I’ve been there.

So why not just reply to her posts in the comments section of her blog? I do – quite often, actually -- but sometimes there’s more to say than will comfortably fit in the form of a comment. So in the unlikely event that you haven’t yet read Just One More Time, you might want to, or the following won’t make much sense.


While working on my first sit-com in the late 90’s -- roughing in the lighting on a swing set for that week’s episode – one of my fellow juicers (who had vastly more experience in the multi-camera world) gave me some very good advice. Using man-lifts and ladders, we were hanging lamps over a set with unpainted walls, bare floors, and no set dressing whatsoever. With the sets still unfinished, the director hadn’t yet rehearsed the actors, so nobody knew who would stand where or how the blocking would evolve for the show.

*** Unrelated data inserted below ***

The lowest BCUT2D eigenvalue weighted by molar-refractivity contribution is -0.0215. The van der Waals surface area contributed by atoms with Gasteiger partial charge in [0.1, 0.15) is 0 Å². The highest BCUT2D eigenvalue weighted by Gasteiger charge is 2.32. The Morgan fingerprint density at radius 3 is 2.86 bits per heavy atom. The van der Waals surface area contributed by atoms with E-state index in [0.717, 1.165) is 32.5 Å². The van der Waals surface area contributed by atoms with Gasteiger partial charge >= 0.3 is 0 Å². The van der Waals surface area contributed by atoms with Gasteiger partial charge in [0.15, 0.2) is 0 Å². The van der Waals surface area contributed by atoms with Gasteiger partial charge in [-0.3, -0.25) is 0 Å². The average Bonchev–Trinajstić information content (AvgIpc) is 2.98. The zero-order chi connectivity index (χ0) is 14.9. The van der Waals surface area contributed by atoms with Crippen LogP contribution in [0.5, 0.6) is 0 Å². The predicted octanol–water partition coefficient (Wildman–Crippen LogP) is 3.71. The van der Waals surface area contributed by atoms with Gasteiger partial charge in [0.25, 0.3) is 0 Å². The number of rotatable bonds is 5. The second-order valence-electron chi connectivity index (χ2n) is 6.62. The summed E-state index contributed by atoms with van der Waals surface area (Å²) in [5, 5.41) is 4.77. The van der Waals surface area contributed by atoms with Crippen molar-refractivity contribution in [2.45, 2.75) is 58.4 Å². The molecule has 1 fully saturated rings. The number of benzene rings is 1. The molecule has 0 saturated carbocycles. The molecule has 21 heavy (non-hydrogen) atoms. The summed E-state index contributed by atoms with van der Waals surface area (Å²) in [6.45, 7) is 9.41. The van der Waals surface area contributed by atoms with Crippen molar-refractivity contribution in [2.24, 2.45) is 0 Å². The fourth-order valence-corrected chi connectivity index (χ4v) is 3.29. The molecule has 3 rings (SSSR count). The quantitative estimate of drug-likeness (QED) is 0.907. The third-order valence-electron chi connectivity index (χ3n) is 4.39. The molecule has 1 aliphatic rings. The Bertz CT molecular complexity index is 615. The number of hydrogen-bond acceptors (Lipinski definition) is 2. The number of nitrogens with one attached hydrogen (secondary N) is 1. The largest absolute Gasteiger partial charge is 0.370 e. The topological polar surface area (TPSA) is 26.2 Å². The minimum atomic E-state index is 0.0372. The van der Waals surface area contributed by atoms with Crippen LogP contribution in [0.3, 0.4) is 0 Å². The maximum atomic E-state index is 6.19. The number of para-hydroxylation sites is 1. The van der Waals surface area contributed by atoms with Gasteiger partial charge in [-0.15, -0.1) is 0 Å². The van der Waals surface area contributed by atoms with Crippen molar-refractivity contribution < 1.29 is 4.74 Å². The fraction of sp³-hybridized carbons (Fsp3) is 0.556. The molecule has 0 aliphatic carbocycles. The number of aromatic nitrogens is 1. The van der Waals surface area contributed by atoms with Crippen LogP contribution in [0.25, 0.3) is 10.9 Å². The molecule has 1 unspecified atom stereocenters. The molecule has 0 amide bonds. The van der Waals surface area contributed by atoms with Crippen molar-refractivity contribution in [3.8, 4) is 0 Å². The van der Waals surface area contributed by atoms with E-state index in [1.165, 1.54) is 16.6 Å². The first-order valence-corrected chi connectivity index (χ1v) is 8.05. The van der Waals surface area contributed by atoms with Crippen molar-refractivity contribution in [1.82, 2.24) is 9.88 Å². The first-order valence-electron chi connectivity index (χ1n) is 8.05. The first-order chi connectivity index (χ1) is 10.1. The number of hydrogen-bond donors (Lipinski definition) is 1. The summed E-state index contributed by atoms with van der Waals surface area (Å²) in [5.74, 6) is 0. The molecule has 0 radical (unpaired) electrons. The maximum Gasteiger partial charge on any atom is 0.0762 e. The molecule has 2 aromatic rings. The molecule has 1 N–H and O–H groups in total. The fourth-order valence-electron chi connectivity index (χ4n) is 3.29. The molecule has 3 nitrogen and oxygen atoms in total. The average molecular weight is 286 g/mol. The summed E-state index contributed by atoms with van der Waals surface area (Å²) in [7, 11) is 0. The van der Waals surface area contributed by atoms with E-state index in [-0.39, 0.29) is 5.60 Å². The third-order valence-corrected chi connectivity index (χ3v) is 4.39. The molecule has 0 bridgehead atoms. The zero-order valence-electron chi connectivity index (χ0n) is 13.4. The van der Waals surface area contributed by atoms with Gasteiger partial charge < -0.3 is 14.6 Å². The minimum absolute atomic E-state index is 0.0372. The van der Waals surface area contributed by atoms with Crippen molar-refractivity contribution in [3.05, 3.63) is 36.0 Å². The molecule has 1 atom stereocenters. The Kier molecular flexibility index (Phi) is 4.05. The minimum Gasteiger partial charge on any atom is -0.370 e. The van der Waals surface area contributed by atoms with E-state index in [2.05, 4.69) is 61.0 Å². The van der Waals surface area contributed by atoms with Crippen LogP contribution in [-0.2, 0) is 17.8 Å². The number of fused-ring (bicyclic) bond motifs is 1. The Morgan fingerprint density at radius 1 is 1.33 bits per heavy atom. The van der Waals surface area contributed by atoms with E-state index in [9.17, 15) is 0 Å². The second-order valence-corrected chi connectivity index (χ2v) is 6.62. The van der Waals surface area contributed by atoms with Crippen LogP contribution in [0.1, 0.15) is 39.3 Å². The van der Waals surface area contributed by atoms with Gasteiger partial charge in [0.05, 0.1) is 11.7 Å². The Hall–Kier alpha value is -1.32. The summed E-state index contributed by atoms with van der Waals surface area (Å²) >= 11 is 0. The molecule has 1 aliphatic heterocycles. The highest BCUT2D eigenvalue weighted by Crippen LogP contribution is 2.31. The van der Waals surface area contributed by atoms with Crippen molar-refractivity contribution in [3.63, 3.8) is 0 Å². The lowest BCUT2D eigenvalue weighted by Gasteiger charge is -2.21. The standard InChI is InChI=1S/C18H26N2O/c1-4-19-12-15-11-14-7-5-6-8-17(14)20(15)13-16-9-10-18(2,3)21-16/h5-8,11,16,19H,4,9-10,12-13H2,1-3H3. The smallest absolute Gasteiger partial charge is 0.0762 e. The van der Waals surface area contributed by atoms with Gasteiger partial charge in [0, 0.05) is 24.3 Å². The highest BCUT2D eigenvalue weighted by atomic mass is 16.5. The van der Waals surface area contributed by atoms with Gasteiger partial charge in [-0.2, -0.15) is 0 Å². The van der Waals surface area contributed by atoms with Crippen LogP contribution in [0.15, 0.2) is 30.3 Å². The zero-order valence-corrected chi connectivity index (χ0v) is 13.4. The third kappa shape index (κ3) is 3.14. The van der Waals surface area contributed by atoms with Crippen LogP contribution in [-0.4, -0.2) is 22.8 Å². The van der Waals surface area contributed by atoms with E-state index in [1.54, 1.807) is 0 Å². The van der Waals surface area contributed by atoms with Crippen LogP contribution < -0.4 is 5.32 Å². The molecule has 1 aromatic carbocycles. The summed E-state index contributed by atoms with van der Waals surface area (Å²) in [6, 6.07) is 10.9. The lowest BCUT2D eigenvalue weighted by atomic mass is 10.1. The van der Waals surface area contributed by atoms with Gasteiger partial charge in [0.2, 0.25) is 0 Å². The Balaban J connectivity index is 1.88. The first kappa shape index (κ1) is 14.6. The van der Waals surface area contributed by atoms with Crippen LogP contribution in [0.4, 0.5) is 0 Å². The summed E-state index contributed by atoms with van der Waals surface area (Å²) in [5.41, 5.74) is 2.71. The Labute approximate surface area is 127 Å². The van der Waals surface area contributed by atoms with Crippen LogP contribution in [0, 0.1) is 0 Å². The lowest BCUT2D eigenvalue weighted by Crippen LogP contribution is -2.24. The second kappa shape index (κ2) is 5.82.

We were “lighting air” -- Industry slang for what has always been a highly abstract endeavor.

Lacking any solid information, all we could do was lay down a basic lighting scheme common to most multi-camera shows. We hung a couple of back lights, several back-cross keys, then added the front bounce-fill and moved on to the next unfinished set. As the week unfolded, rehearsals (and script re-writes) would tell us (then change) everything we needed to know. We'd then move and adjust every lamp accordingly while adding others (sometimes including a "special" or two -- lights meant to illuminate a particular area or actor at a specific moment in the scene) to render the set ready for prime time.